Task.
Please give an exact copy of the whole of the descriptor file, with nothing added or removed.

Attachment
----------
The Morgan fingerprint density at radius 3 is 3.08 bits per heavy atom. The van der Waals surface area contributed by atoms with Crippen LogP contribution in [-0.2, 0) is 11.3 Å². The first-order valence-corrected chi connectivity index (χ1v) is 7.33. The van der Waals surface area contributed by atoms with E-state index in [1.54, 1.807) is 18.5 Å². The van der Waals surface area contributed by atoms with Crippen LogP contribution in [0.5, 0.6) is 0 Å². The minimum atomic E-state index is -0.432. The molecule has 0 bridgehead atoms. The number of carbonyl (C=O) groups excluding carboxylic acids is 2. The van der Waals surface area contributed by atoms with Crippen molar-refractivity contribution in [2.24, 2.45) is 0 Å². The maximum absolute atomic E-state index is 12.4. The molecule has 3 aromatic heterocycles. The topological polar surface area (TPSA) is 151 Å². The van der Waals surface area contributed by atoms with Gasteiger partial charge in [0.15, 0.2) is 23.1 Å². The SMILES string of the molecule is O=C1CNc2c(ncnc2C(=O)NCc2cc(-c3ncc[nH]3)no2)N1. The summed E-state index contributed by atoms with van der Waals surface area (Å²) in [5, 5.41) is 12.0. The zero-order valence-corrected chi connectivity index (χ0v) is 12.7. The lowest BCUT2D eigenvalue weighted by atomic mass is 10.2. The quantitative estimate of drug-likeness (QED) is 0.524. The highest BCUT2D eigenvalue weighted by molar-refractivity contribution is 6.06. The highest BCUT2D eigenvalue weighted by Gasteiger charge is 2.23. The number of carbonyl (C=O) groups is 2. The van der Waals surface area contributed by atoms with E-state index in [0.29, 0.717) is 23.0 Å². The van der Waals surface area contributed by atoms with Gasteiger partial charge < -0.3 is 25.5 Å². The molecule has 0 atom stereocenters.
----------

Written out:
The Morgan fingerprint density at radius 3 is 3.08 bits per heavy atom. The van der Waals surface area contributed by atoms with Crippen LogP contribution in [-0.2, 0) is 11.3 Å². The first-order valence-corrected chi connectivity index (χ1v) is 7.33. The van der Waals surface area contributed by atoms with E-state index in [1.54, 1.807) is 18.5 Å². The van der Waals surface area contributed by atoms with Crippen LogP contribution in [0.5, 0.6) is 0 Å². The minimum atomic E-state index is -0.432. The molecule has 0 bridgehead atoms. The number of carbonyl (C=O) groups excluding carboxylic acids is 2. The van der Waals surface area contributed by atoms with Crippen molar-refractivity contribution in [2.24, 2.45) is 0 Å². The maximum absolute atomic E-state index is 12.4. The molecule has 3 aromatic heterocycles. The topological polar surface area (TPSA) is 151 Å². The van der Waals surface area contributed by atoms with Gasteiger partial charge in [0.15, 0.2) is 23.1 Å². The SMILES string of the molecule is O=C1CNc2c(ncnc2C(=O)NCc2cc(-c3ncc[nH]3)no2)N1. The summed E-state index contributed by atoms with van der Waals surface area (Å²) in [5, 5.41) is 12.0. The zero-order valence-corrected chi connectivity index (χ0v) is 12.7. The lowest BCUT2D eigenvalue weighted by atomic mass is 10.2. The quantitative estimate of drug-likeness (QED) is 0.524. The highest BCUT2D eigenvalue weighted by molar-refractivity contribution is 6.06. The highest BCUT2D eigenvalue weighted by Gasteiger charge is 2.23. The number of carbonyl (C=O) groups is 2. The van der Waals surface area contributed by atoms with E-state index in [0.29, 0.717) is 23.0 Å². The van der Waals surface area contributed by atoms with Gasteiger partial charge < -0.3 is 25.5 Å². The molecule has 0 atom stereocenters.